Why some California dairies are profiting more from methane production than milk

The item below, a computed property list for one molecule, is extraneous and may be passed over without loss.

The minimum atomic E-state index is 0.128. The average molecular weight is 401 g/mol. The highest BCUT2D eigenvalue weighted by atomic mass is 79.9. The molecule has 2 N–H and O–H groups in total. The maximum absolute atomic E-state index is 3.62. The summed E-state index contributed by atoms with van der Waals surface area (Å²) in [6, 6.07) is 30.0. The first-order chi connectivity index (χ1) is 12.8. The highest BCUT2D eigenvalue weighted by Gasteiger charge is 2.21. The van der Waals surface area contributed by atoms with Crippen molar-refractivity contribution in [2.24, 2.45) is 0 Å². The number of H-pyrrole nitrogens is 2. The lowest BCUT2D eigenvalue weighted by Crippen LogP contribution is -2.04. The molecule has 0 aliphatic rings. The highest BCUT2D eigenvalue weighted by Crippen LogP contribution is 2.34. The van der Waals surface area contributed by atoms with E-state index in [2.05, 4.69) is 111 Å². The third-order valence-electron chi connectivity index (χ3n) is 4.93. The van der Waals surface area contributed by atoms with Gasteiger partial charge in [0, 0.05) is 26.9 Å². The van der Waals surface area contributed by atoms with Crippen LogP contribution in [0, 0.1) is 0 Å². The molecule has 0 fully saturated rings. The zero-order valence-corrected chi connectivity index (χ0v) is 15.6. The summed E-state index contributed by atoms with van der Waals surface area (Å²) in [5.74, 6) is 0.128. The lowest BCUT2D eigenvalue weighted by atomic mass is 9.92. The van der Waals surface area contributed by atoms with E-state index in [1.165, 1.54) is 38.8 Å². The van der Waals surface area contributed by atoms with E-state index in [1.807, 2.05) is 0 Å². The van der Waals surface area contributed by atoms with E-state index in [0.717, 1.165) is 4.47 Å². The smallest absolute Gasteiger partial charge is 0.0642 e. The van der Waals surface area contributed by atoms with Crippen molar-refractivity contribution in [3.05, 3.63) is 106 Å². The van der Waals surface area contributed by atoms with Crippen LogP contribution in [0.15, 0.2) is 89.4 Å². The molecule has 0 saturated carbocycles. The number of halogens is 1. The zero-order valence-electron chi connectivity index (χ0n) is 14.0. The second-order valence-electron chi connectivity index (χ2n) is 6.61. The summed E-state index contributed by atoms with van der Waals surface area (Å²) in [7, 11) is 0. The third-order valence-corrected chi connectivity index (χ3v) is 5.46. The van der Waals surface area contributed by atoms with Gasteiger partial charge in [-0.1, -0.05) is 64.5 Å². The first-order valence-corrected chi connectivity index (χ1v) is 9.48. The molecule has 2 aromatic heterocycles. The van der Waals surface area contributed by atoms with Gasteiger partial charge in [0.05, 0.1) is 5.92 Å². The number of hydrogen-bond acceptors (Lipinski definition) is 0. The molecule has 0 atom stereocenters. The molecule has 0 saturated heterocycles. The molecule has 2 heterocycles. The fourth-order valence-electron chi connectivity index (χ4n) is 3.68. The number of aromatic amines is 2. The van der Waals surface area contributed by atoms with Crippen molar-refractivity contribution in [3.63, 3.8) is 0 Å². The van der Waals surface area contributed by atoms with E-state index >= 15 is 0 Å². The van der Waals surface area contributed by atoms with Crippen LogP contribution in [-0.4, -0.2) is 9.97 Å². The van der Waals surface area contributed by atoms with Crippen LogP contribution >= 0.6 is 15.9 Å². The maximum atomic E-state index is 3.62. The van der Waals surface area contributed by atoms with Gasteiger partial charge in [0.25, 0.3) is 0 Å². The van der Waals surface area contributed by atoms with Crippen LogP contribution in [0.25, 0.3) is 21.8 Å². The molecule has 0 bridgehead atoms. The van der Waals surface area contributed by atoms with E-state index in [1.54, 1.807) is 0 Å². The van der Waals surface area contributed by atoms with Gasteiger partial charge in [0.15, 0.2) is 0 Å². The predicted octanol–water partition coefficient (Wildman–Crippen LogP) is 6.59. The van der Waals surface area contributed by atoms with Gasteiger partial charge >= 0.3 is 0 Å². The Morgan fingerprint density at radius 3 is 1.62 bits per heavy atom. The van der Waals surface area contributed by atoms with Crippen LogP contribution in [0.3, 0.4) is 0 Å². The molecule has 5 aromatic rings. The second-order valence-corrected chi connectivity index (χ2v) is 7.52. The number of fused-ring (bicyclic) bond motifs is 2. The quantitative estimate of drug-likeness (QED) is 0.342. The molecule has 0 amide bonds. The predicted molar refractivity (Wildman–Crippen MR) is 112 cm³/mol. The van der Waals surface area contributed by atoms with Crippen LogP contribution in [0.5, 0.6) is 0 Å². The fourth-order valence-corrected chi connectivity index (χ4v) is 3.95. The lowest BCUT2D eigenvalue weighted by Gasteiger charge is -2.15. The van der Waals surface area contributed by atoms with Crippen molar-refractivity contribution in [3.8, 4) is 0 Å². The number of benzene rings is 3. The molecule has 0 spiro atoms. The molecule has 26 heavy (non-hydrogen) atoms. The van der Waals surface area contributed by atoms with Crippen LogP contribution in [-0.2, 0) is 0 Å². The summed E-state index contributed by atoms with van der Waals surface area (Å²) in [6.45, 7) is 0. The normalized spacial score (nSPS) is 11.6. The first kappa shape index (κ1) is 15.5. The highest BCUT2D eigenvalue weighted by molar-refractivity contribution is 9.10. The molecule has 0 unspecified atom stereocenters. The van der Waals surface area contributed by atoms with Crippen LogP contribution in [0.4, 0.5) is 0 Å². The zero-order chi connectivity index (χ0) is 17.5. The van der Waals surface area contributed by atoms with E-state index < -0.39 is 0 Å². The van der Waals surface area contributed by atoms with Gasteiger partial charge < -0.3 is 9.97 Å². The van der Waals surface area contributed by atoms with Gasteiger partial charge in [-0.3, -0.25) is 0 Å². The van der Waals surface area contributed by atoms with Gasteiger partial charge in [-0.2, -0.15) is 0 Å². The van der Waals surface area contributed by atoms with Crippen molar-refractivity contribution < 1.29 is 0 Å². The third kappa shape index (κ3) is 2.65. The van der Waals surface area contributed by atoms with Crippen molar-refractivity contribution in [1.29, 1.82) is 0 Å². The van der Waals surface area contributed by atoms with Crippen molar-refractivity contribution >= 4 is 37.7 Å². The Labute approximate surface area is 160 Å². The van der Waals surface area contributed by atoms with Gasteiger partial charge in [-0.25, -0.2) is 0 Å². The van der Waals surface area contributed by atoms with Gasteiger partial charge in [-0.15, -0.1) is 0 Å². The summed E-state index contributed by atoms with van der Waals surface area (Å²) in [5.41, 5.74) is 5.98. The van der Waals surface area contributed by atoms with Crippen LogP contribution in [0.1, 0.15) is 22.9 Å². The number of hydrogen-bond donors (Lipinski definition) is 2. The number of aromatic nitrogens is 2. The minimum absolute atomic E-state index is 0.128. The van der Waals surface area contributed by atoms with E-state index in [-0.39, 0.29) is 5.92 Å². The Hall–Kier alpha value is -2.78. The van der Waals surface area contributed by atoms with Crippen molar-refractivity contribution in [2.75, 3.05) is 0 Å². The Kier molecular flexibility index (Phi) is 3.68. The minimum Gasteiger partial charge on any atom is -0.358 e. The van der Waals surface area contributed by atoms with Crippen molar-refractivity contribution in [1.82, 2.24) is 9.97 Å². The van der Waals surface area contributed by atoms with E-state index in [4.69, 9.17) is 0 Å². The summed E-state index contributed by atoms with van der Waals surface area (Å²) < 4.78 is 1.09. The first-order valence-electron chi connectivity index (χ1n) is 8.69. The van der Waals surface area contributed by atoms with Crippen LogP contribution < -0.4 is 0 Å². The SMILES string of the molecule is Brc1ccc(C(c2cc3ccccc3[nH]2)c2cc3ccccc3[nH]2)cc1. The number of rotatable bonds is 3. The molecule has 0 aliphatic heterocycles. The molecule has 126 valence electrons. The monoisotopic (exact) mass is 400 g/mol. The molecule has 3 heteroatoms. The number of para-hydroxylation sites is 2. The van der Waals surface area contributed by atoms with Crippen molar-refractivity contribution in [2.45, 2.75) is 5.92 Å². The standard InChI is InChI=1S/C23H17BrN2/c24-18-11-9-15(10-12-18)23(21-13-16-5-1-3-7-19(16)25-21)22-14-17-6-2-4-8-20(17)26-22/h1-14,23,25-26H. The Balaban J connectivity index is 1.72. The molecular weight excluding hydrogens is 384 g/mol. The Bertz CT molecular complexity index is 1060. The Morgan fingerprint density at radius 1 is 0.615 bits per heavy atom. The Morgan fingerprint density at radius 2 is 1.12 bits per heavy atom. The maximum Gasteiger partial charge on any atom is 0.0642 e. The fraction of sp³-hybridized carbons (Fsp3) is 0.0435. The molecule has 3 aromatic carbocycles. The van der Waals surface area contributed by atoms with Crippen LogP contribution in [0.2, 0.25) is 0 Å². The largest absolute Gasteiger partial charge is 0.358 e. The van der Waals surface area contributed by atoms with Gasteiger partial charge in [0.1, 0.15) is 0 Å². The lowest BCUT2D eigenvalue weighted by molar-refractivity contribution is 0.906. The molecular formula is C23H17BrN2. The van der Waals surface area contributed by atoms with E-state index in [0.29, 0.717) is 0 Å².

In California, cow manure is now more valuable than milk—and it’s leading to a “growing climate dystopia” in the state’s San Joaquin Valley, writes Kevin Hall in an editorial for The Fresno Bee. Blame the state’s “pay-to-pollute” climate change response, which incentivizes dairies to profit from the production of methane gases. Dairies are partnering with energy companies to install anaerobic digesters, which help convert “manure lagoons” into profitable energy. That energy is neither clean nor green, but it’s leading more dairies and other large-scale animal feeding operations to expand herds, which will worsen air and water quality in California’s Central Valley. The problem is compounded by the state’s ill-crafted cap-and-trade program, which was intended to reduce greenhouse gas emissions by providing polluters with an economic incentive to invest in cleaner energy. Instead, it facilitated the growth of a carbon “credit scheme” that attracts billions of dollars in investment, but which has failed to lower greenhouse gas emissions fast enough. President Biden’s “Build Back Better” legislation, which expands investment in dairy digester programs, only stands to make the problem worse, writes Hall.